Before the final Egyptian plague, God states, “I will execute judgments on all the gods of Egypt” (Exod 12:12; cf. Num 33:4). Yet, it is not only the deaths of the firstborn that undermine Egypt’s deities; much of the divine action against Pharaoh’s land reflects warfare between the God of Israel and the Egyptian pantheon. Unfortunately, sometimes our English translations obscure the original Hebrew so that we miss the specifics of this heavenly battle.
One such translational issue appears in the description of the (eighth) plague of locusts. The vast majority of modern English Bibles follow the King James Version, in which the locusts “covered the face of the whole earth, so that the land was darkened” (Exod 10:15 KJV; cf. 10:5). However, the Hebrew does not say that the locusts covered the “face” of the earth—that is, the original language does not describe locusts covering the ground. Instead, the Hebrew states that the locusts “covered the eye (עין; ayin) of all the land, so that the land was darkened.” Our English translations favor “face” rather than “eye” because, to modern readers, the precise meaning of “eye of the land” is not immediately apparent; the ancient Egyptians, however, would have understood the phrase in the context of an attack against their gods.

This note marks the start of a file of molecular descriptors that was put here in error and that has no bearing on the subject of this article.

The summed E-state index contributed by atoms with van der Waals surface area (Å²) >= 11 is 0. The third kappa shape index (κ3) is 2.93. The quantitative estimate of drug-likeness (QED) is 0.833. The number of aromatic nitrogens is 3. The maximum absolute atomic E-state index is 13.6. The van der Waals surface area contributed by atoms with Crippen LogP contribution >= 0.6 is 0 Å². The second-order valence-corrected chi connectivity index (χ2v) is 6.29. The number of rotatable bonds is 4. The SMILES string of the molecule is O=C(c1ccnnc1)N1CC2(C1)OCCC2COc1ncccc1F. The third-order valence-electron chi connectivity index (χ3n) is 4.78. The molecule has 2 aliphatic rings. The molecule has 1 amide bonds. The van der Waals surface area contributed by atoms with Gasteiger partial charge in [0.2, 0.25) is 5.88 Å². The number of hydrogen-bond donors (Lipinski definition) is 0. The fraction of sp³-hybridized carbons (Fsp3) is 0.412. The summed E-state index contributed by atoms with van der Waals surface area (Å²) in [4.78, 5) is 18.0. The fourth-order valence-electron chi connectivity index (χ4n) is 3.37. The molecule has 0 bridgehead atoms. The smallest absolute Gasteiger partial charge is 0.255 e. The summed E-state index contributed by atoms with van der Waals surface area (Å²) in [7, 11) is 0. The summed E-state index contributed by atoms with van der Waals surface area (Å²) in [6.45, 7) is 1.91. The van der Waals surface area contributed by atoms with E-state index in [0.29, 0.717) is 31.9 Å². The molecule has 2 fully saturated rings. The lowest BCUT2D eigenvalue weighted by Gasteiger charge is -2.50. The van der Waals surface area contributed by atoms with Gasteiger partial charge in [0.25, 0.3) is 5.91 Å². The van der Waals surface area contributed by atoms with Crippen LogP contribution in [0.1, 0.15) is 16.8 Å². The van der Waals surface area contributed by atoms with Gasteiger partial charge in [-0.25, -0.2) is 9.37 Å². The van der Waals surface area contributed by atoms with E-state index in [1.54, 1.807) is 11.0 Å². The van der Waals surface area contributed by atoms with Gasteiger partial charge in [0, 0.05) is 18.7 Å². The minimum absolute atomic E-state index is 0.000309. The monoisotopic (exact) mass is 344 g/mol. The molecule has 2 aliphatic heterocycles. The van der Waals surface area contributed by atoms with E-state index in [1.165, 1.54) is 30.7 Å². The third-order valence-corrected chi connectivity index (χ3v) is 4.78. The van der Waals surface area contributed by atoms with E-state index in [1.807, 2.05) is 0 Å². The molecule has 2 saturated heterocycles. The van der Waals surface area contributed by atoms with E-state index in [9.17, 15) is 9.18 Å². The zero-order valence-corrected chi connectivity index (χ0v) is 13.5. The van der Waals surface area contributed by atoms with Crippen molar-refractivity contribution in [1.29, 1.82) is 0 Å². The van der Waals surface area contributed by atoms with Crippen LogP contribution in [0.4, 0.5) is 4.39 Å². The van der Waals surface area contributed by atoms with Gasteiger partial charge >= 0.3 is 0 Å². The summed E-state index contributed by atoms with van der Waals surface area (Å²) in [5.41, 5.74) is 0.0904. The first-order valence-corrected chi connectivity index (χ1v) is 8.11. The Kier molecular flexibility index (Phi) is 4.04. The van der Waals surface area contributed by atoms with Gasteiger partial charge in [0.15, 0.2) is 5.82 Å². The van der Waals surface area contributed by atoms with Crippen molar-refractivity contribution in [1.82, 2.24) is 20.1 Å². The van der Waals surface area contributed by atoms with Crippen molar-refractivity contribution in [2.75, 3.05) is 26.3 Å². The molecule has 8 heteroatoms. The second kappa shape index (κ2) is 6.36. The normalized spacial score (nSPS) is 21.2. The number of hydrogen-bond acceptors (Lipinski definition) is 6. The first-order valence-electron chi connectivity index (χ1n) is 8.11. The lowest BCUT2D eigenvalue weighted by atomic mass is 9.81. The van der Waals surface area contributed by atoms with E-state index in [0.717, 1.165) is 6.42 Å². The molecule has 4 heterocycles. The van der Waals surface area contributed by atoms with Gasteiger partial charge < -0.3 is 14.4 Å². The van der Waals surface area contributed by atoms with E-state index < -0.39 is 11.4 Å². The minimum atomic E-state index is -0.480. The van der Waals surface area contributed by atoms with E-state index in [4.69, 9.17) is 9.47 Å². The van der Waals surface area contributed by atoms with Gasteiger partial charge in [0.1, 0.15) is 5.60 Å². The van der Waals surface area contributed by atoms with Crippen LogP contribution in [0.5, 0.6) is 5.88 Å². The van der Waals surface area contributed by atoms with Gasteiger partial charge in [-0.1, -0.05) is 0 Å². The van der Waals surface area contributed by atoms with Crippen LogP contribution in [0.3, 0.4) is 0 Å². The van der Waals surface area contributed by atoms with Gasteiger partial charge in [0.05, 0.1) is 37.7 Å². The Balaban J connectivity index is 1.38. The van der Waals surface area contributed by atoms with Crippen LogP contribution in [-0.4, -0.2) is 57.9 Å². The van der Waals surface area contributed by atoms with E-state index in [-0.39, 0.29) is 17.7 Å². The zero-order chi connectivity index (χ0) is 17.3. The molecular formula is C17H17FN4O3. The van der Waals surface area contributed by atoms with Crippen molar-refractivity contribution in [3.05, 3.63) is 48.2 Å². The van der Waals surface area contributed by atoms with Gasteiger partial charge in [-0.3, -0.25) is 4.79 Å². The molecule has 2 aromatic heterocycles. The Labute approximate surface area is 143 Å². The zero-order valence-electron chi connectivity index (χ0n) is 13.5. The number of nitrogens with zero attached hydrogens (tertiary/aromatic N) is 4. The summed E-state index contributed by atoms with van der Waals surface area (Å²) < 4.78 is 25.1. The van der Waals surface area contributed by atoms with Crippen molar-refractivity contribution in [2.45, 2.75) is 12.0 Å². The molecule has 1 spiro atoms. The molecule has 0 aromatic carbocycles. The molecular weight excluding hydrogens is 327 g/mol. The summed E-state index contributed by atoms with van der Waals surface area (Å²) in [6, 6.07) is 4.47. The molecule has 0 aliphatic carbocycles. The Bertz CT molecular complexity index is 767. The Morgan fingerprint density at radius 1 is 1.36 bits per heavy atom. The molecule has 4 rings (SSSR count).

According to Egyptian theology, the highest of all deities was the sun-god Amun-Ra. As a deification of the sun, Amun-Ra was responsible for all of Egyptian life. More, the sun was said to be the “eye” of Ra—the means by which the deity watched over the people and land of Egypt. The fourth line of the Egyptian Stela of Somtutefnakht summarizes this long-held belief about Egypt’s supreme solar god, “whose rising illuminates the land, whose right eye is the disk of the sun.” When the locusts blot out the sun during the eighth plague, the God of Israel blinds the “eye” (עין; ayin) of Amun-Ra, which was supposed to survey and protect the Egyptians. While the Lord says, “I have surely seen (ראה ראיתי; raoh raiti) the affliction of my people who are in Egypt” (Exod 3:7), Amun-Ra can no longer see the affliction of his people. In this way, the God of Israel shows superiority over Egypt’s gods and brings judgment upon them through the events of the exodus.